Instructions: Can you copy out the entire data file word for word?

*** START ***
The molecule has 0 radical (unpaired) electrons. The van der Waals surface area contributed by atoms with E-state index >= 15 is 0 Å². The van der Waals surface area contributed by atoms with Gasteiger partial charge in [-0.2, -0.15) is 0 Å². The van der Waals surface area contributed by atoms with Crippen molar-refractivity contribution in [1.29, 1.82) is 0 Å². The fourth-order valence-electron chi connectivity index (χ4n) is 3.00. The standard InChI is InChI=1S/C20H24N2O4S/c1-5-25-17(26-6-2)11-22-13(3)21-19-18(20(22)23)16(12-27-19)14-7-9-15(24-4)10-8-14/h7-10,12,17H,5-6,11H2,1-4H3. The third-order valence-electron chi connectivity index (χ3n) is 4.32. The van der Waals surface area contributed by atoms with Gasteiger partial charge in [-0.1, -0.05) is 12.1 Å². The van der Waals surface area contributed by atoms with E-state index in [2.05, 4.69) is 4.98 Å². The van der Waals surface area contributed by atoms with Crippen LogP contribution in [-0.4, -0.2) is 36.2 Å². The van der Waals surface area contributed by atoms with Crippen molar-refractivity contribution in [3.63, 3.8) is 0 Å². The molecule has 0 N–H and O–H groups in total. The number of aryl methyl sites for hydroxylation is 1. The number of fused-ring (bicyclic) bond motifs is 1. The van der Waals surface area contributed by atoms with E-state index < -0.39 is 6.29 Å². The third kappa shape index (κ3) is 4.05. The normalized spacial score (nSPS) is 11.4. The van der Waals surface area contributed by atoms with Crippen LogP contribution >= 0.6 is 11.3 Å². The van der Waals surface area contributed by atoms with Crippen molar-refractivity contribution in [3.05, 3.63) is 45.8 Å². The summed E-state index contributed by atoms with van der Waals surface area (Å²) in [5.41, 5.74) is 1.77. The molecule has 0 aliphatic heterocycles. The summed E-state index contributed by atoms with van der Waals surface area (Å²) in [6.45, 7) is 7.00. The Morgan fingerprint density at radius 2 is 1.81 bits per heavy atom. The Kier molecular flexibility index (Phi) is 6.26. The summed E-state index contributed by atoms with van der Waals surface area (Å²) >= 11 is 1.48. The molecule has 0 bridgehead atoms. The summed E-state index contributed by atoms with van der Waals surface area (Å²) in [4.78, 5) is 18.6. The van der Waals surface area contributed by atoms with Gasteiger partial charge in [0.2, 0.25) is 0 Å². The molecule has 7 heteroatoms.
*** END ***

The molecule has 0 radical (unpaired) electrons. The van der Waals surface area contributed by atoms with E-state index >= 15 is 0 Å². The van der Waals surface area contributed by atoms with Gasteiger partial charge in [-0.2, -0.15) is 0 Å². The van der Waals surface area contributed by atoms with Crippen molar-refractivity contribution in [1.29, 1.82) is 0 Å². The fourth-order valence-electron chi connectivity index (χ4n) is 3.00. The standard InChI is InChI=1S/C20H24N2O4S/c1-5-25-17(26-6-2)11-22-13(3)21-19-18(20(22)23)16(12-27-19)14-7-9-15(24-4)10-8-14/h7-10,12,17H,5-6,11H2,1-4H3. The third-order valence-electron chi connectivity index (χ3n) is 4.32. The van der Waals surface area contributed by atoms with Gasteiger partial charge in [-0.1, -0.05) is 12.1 Å². The van der Waals surface area contributed by atoms with E-state index in [2.05, 4.69) is 4.98 Å². The van der Waals surface area contributed by atoms with Crippen LogP contribution in [-0.4, -0.2) is 36.2 Å². The van der Waals surface area contributed by atoms with Crippen molar-refractivity contribution in [3.63, 3.8) is 0 Å². The molecule has 0 N–H and O–H groups in total. The number of aryl methyl sites for hydroxylation is 1. The number of fused-ring (bicyclic) bond motifs is 1. The van der Waals surface area contributed by atoms with E-state index < -0.39 is 6.29 Å². The third kappa shape index (κ3) is 4.05. The normalized spacial score (nSPS) is 11.4. The van der Waals surface area contributed by atoms with Crippen LogP contribution >= 0.6 is 11.3 Å². The van der Waals surface area contributed by atoms with Crippen molar-refractivity contribution in [3.05, 3.63) is 45.8 Å². The summed E-state index contributed by atoms with van der Waals surface area (Å²) in [5.41, 5.74) is 1.77. The molecule has 0 aliphatic heterocycles. The summed E-state index contributed by atoms with van der Waals surface area (Å²) in [6.45, 7) is 7.00. The Morgan fingerprint density at radius 2 is 1.81 bits per heavy atom. The Kier molecular flexibility index (Phi) is 6.26. The summed E-state index contributed by atoms with van der Waals surface area (Å²) >= 11 is 1.48. The molecule has 0 bridgehead atoms. The summed E-state index contributed by atoms with van der Waals surface area (Å²) in [4.78, 5) is 18.6. The van der Waals surface area contributed by atoms with Gasteiger partial charge in [0.2, 0.25) is 0 Å². The molecule has 7 heteroatoms.